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Art at Servite On the Rise

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Kristin Berardino spearheads Servite's Visual Arts program.

Kristin Berardino spearheads Servite's Visual Arts program.

Connor Price

Connor Price

Kristin Berardino spearheads Servite's Visual Arts program.

Connor Price, Staff Writer

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This story was originally composed in May 2017 as the writer’s final project of the academic year.   

As the last days of school dwindle, we turn our attention to the accomplishments of our Friars who excelled throughout the school year. Whether academic or athletic, every hardworking individual is given the recognition he deserves as we prepare for the next school term. Sunday, May 21, marked the Second Annual Marian Art Show, a truly amazing program put on in the Tri-School Theater recognizing the extremely talented artists of Servite, Rosary, and Connelly High Schools.

Displaying some of our Friars’ top tier work on paper and canvas, the art show represents not only the culmination of hours of work both in and out of school. Rather, the art show attests to several years of tireless dedication by both teacher and students alike. It has become a symbol for the Servite art program’s development into an unstoppable force.

At the center of the show was an ambitious teacher whose sights are firmly set on expanding the art program and harnessing its fullest potential. On record, she is Ms. Berardino. However, her students recognize her by the loving title of “Ms. B”. Exuding the liveliness and energy of a young teacher combined with an avid, passionate drive, Berardino has became one of the most beloved teachers at Servite in the brief span of three years.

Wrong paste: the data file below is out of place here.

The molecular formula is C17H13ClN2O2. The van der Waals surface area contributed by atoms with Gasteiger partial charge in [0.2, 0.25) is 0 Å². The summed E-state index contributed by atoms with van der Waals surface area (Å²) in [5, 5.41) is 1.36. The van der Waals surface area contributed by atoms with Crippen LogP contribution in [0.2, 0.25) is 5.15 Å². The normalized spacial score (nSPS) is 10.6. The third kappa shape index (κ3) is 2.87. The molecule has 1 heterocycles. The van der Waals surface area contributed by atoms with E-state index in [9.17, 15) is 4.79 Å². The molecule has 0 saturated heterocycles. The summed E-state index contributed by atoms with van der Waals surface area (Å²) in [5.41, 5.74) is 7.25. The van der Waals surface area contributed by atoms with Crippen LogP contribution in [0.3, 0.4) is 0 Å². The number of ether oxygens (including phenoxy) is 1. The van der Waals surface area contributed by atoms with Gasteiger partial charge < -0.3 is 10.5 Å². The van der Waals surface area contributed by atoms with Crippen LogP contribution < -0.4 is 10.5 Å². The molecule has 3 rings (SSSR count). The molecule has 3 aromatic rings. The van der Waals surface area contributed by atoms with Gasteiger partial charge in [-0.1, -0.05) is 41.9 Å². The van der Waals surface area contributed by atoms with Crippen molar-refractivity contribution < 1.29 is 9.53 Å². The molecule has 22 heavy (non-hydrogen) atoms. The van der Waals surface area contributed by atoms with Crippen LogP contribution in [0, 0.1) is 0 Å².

Across her four art classes – drawing, painting, studio art, and graphic design – she promotes her students’ varying styles and helps them to become their own individual artist. The close bond and care for her students has earned her the affectionate nickname of “Mama Bear” to many. “She was always helping me out with everything I needed and she for sure brought back my passion for art,” said Jacob Pauley ‘16, who calls Ms. B his favorite teacher at Servite. “I am always in debt to her.”

This year marks several of Berardino’s first-year students’ graduation from both high school and her own classroom. Berardino was unsure what to expect when she first arrived at an all-boys’ institution. “I taught boys and girls before and I’ve just known that the girls to be little bit neater and have better craftsmanship. So, I was expecting really good classroom management and I was also expecting craftsmanship to need to improve, Berardino said. “Walking in, I saw that the actual projects were really good. I was not expecting that, walking in. When I cleaned out the classroom, I saw that they had really good potential.”

Looking back, we can safely assume Berardino’s arrival at Servite came at the perfect time. The past three years have seen momentous growth in the program thanks to the dedication of Berardino and the cooperation of administration. Class sizes have nearly doubled from each previous year with several first year art students occupying her drawing classes. “For my first year, I think I had fifty to sixty [in drawing class], now I have a hundred,” said Berardino

Additionally, painting and studio art have seen plenty of returning students wanting to diversify their art portfolio. Of her second and third year students, she said, “You’ve got more kids coming back for another art class, or they’re asking, ‘What art class can I take next?’”

The addition of a new course, graphic design, beginning with her second year marked a large step for the program. Berardino recalls the integration of the class as a priority for her. Deemed the most difficult of her classes by both teacher and students, Berardino said, “It’s a difficult medium to learn because it’s what they learn in college and what they use in the real world.” Nonetheless, graphic design is one of the most popular visual arts courses offered.